Finally! C’est fini! Fin. The End.
Join me for a bloc party people where we can all commiserate and pass the bubbly (non-alcoholic naturally) and Panadol between ourselves. Clearly the only ones laughing their way to the bank are the pharmaceutical companies and possibly psychiatrists whose ads were no doubt featured here.
Right, so to wrap up this mess, Sania was actually able to hobble to the sacrificial altar and make good on her word ki mein chali jaoingi. But wait, she didn’t make it too far. Just to the next gaali where she is eking out a living as an assistant professor and Rumi is unhappy with present digs, lack of a lawn and missing his Uncle/Baba and generally asking sensible questions of his mother.
Beta, didn’t they give you the memo about throwing sense out the window at episode 17?
See, let me explain – your nani thinks that your mother isn’t divorced from your father – no jaan, the biological one. So in effect, along with abandoning her in her hour of need and making a comeback only to appease commenters, she is suggesting that the entire iddat period was your mom’s idea of a get-away and also insinuating that your mother is as seedhi as a jalebi.
Sania – please see a shrink, your mother is a piece of work.
Meanwhile – your Aunty and Uncle, Seherish and ‘Sham are wading through all this baggage of trying to make a go of it by being saccharine sweet (‘Sham) and waiting in the wings (Seherish). In true Sameera Fazal fashion, we see the first wife – a smart, independent and thinking person punished for her one mistake by running her over with the middle class morality of the good suffering saintly second wife. Been there, done that Sameera. Move on.
Seherish finally realizes that their relationship has changed and things will not be the same as much as she wills them to be, which is um, something she should have realized long ago and left. That would save her (and us) this sacrificial raga and I-have-learnt-my-lesson and have her leave on a much stronger note with her head held high instead of bowing to his nonsense.
Though perhaps Seherish realizes this which is why she says, and I concur, “…vahi jaana padega jahan se kahani kharaab ho gayi thi…”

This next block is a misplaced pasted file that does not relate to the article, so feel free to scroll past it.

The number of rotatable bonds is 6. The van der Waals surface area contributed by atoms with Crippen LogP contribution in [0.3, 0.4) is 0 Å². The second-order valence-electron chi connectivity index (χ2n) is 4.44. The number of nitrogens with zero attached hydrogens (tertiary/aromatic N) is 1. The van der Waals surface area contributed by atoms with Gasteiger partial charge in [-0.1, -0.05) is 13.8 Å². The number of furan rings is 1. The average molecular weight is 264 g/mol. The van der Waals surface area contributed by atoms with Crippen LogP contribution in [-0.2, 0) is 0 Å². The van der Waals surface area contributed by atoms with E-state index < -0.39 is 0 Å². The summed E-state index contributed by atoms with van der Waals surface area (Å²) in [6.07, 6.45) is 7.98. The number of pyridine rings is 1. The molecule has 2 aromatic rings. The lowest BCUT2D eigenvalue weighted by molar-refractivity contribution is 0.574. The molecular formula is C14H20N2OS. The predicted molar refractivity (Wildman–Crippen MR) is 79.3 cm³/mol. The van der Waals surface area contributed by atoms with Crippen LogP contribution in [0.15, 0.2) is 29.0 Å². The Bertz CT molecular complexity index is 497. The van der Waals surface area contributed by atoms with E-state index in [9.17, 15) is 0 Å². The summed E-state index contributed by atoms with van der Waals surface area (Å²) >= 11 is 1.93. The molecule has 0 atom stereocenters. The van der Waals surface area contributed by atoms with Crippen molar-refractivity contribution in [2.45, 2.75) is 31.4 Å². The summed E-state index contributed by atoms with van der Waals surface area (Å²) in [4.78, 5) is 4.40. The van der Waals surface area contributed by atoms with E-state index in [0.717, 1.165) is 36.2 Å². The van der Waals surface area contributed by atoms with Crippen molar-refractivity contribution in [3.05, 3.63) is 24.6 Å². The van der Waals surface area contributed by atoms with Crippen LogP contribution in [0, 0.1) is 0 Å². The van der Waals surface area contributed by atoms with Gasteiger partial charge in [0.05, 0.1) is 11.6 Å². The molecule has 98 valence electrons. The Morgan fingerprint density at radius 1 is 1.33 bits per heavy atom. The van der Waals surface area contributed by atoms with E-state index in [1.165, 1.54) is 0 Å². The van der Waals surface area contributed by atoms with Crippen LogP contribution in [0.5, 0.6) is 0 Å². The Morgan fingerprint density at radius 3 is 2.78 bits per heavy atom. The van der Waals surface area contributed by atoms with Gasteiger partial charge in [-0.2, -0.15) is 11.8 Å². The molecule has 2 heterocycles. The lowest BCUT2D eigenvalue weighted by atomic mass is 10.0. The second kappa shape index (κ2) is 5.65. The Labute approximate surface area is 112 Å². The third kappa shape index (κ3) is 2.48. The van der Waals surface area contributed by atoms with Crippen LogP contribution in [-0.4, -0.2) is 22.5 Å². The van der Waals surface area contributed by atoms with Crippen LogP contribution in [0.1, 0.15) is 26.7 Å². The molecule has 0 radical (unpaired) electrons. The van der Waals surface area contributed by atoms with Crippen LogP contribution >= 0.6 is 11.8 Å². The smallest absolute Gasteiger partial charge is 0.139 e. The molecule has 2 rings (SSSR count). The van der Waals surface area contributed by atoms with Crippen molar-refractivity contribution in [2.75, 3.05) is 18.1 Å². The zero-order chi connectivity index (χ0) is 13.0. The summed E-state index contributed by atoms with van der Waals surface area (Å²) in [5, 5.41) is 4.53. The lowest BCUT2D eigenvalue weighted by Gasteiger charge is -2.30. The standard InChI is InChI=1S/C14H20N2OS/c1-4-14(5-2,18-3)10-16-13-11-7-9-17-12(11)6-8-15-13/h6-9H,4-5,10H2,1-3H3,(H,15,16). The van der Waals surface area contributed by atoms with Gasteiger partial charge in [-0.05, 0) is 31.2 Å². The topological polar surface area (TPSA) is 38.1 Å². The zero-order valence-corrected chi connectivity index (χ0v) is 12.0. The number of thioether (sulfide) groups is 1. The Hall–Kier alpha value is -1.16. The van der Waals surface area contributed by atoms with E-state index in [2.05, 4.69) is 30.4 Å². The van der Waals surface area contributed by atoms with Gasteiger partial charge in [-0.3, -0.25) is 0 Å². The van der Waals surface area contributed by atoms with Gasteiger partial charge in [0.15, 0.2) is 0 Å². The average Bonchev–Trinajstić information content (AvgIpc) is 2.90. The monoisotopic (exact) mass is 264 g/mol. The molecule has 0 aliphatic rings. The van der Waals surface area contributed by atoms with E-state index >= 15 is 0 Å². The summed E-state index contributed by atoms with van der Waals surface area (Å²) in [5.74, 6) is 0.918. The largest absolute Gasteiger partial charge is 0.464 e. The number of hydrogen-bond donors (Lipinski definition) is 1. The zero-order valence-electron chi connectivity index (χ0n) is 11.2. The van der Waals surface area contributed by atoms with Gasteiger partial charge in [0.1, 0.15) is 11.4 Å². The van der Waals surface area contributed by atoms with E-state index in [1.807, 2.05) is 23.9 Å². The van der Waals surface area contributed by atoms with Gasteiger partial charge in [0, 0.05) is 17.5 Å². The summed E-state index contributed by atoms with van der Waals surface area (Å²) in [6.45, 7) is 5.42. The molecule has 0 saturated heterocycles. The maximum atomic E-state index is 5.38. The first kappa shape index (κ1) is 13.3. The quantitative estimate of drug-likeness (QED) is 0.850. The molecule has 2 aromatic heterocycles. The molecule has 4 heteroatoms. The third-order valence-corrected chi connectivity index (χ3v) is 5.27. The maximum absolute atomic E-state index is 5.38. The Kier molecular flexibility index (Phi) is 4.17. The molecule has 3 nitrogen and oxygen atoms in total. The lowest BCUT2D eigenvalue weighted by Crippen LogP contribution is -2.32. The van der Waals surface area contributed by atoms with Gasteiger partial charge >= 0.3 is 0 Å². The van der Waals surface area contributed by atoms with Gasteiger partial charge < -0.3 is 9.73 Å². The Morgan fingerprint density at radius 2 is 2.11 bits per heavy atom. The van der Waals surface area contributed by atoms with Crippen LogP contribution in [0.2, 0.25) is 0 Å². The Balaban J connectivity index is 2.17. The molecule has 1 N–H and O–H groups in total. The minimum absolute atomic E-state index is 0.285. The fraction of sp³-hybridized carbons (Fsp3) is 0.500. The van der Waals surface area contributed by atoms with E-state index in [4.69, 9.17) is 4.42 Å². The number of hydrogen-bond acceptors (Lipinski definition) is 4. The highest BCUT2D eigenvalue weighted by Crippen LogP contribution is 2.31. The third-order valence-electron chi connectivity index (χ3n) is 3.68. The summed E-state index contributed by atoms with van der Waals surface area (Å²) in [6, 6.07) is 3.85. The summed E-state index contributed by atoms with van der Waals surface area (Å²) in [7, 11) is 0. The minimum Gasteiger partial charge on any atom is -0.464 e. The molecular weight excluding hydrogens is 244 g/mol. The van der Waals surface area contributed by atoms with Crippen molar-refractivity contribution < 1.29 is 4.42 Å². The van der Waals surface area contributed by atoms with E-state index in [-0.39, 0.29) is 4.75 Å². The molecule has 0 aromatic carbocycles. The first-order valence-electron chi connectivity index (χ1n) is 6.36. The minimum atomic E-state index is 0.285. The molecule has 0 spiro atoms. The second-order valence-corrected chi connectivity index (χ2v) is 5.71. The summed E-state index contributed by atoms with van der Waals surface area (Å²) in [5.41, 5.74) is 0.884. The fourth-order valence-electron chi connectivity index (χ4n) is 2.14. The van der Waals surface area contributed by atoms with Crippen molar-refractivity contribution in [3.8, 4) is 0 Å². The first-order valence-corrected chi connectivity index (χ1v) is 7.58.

And ‘Sham’s punishment you ask? He’s a man beta, they don’t get punished, they get rewarded – two of everything. Yaad nahin – chai, nashta, biwiain. Nice na? Dekhna, tum bhi har baar do-do ki farmaish karna ok? Also remember to drive your first wife crazy.
What started out as a strong story backed by stellar acting, nifty editing, mindful writing and controlled direction and odes of potential has been squandered for TRP ratings. ARY – we are looking at you.
This is how not to do it – perfect example of how to ruin a good drama. I promise you – even if you followed these characters independent of each other – say Sania as a single mother, the effect on ‘Sham and Sherish’s marriage- we would have stayed. Also audiences, next time if you don’t like something – don’t watch it. Note to self – me too.
The acting, excellent camera work, and direction held this perfectly pitched drama together – initially – until it was tragically struck by some degenerative disease that created so much wear and tear and deterioration that it was hard to watch. Characters did a 180 degree turn, had some serious psychological issues, and were used as pawns to promote regressive philosophies. Also personally, I would like this ending better.
Adeel Husain, who began as a likeable laid back guy managed to get under the skin of his character with nuance and believability. Next time please choose characters who think before they act. Oh. Well, next, next time.
Sanam Saeed started strong as a non-doormat-ish housewife to her working Kashaf avatar to slowly become mazloom aurat of the year who couldn’t so much as open an envelope without a man. Her acting has gotten better I must say and hoping to see more of her.
Gibran and Badar Khalil not given more than one note to play also did a commendable job. Shamim Hilai also held promise and is refreshing to see as always. Bilal Khan as Rumi still retains the crown for the best thing about this drama. Here’s looking at you kiddo!
Aisha Khan however, remains a cut above her co-stars. Her Sherish was independent minded thinking woman though impulsive and perhaps immature too. She handled being the wronged wife without histrionics and any over the top shrillness. Even her exit, though played in sacrifice mode – because I can’t live without love – worked because of her.
A lot of the control and suspenseful intrigue came from Yasir Nawaz’s strong directorial control. I think his perspective as an actor really serves him well – you delivered a hat trick and still kept it coming – till you stopped. We will keep an eye out – but only one eye, if you do a Shukk repeat – eyes closed. Promise.
Sameera Fazal, you can do better than this. We have seen it, we believe it. Your etching of these characters was a combination of their various situations and perspectives and really had a good mix. TRP pressure or your love for the domestic dynamics of women pitted against each other? Do tell.
And of course DOP Naeem Mustafa is brilliant. His aesthetic veers towards the realistic but he frames his shots in such a way that they never interfere with the narrative but add another layer to the story telling – the reflection of the swimming pool, the wonderful and not in your face use of mirrors and other reflective surfaces, the contrast of dark and light, the scene with Rumi under the bed – are just a few. I am enthralled and look forward to seeing much much more.
Team Shukk, you have the dubious distinction of reeling all of us in, taking us for a ride and then crashing and burning. For that we give you a nod to your brilliant moments, a sigh to your lost potential and a kick in the seat of your pants.
Join us for the bloc party right here in the comments section. *Passes out the Panadol*
MM (aka A musing Muslim)